Geopositioning yields a set of geographic coordinates (such as latitude and longitude) in a given map datum; positions may also be expressed as a bearing and range from a known landmark. In turn, positions can determine a meaningful location, such as a street address.
Specific instances include: animal geotracking, the process of inferring the location of animals; positioning systems, the mechanisms for the determination of geographic positions in general; internet geolocation, geolocating a device connected to the internet; and mobile phone tracking.
The calculation requires measurements or observations of distances or angles to reference points whose positions are known. In 2D surveys, observations of three reference points are enough to compute a position in a two dimensional plane. In practice, observations are subject to errors resulting from various physical and atmospheric factors that influence the measurement of distances and angles.
A practical example of obtaining a position fix would be for a ship to take bearing measurements on three lighthouses positioned along the coast. These measurements could be made visually using a hand bearing compass, or in poor visibility, electronically using radar or radio direction finding. Since all physical observations are subject to errors, the resulting position fix is also subject to inaccuracy. Although in theory two lines of position (LOP) are enough to define a point, in practice 'crossing' more LOPs provides greater accuracy and confidence, especially if the lines cross at a good angle to each other. Three LOPs are considered the minimum for a practical navigational fix. The three LOPs when drawn on the chart will in general form a triangle, known as a 'cocked hat'. The navigator will have more confidence in a position fix that is formed by a small cocked hat with angles close to those of an equilateral triangle. The area of doubt surrounding a position fix is called an error ellipse. To minimize the error, electronic navigation systems generally use more than three reference points to compute a position fix to increase the data redundancy. As more redundant reference points are added the position fix becomes more accurate and the area of the resulting error ellipse decreases.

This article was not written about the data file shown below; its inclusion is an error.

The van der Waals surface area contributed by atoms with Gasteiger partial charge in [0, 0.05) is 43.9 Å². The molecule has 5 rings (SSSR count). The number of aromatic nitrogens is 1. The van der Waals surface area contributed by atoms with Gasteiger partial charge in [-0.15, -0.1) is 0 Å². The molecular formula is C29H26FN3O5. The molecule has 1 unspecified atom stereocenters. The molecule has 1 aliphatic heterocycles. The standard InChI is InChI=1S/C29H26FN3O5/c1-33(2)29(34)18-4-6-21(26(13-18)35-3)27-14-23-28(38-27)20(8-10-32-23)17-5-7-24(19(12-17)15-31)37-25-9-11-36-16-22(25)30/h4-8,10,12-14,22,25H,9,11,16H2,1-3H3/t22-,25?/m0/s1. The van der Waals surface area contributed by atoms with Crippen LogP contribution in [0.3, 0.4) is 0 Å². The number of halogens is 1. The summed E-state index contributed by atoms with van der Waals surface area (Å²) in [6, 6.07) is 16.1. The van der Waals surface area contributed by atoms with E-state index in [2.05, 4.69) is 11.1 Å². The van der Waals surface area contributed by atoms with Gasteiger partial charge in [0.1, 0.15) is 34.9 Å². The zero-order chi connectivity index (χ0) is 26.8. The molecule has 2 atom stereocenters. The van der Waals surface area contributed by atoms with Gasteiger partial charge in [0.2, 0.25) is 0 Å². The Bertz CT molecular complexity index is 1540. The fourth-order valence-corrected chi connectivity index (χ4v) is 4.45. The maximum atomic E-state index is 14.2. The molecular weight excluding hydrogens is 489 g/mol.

The process of combining multiple observations to compute a position fix is equivalent to solving a system of linear equations. Navigation systems use regression algorithms such as least squares in order to compute a position fix in 3D space. This is most commonly done by combining distance measurements to 4 or more GPS satellites, which orbit the earth along known paths.
The result of position fixing is called a position fix (PF), or simply a fix, a position derived from measuring in relation to external reference points. In nautical navigation, the term is generally used with manual or visual techniques, such as the use of intersecting visual or radio position lines, rather than the use of more automated and accurate electronic methods like GPS; in aviation, use of electronic navigation aids is more common. A visual fix can be made by using any sighting device with a bearing indicator. Two or more objects of known position are sighted, and the bearings recorded. Bearing lines are then plotted on a chart through the locations of the sighted items. The intersection of these lines is the current position of the vessel. Usually, a fix is where two or more position lines intersect at any given time. If three position lines can be obtained, the resulting "cocked hat", where the three lines do not intersect at the same point, but create a triangle, gives the navigator an indication of the accuracy. The most accurate fixes occur when the position lines are perpendicular to each other. Fixes are a necessary aspect of navigation by dead reckoning, which relies on estimates of speed and course. The fix confirms the actual position during a journey. A fix can introduce inaccuracies if the reference point is not correctly identified or is inaccurately measured.
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